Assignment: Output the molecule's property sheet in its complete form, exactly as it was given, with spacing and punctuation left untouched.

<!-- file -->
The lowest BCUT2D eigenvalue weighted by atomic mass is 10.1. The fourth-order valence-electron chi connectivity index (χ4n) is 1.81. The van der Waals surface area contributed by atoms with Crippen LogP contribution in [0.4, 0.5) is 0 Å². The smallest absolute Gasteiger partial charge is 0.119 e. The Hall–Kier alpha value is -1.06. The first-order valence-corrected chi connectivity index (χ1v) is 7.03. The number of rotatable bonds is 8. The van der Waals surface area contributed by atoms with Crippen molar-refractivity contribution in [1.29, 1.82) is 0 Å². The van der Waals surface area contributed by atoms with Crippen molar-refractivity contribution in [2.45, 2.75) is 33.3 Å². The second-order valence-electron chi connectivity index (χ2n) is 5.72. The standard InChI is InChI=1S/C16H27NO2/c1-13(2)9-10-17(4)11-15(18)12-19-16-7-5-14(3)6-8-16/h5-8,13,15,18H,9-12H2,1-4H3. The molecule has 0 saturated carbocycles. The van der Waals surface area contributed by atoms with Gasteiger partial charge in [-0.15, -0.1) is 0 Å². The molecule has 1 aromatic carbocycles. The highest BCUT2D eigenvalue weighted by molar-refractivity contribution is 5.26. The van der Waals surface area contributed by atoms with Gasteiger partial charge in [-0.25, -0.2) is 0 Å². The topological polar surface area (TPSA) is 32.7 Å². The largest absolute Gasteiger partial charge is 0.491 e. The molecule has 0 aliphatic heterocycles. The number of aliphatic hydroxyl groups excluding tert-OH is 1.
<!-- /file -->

The lowest BCUT2D eigenvalue weighted by atomic mass is 10.1. The fourth-order valence-electron chi connectivity index (χ4n) is 1.81. The van der Waals surface area contributed by atoms with Crippen LogP contribution in [0.4, 0.5) is 0 Å². The smallest absolute Gasteiger partial charge is 0.119 e. The Hall–Kier alpha value is -1.06. The first-order valence-corrected chi connectivity index (χ1v) is 7.03. The number of rotatable bonds is 8. The van der Waals surface area contributed by atoms with Crippen molar-refractivity contribution in [1.29, 1.82) is 0 Å². The van der Waals surface area contributed by atoms with Crippen molar-refractivity contribution in [2.45, 2.75) is 33.3 Å². The second-order valence-electron chi connectivity index (χ2n) is 5.72. The standard InChI is InChI=1S/C16H27NO2/c1-13(2)9-10-17(4)11-15(18)12-19-16-7-5-14(3)6-8-16/h5-8,13,15,18H,9-12H2,1-4H3. The molecule has 0 saturated carbocycles. The van der Waals surface area contributed by atoms with Gasteiger partial charge in [-0.15, -0.1) is 0 Å². The molecule has 1 aromatic carbocycles. The highest BCUT2D eigenvalue weighted by molar-refractivity contribution is 5.26. The van der Waals surface area contributed by atoms with Gasteiger partial charge in [-0.25, -0.2) is 0 Å². The topological polar surface area (TPSA) is 32.7 Å². The largest absolute Gasteiger partial charge is 0.491 e. The molecule has 0 aliphatic heterocycles. The number of aliphatic hydroxyl groups excluding tert-OH is 1.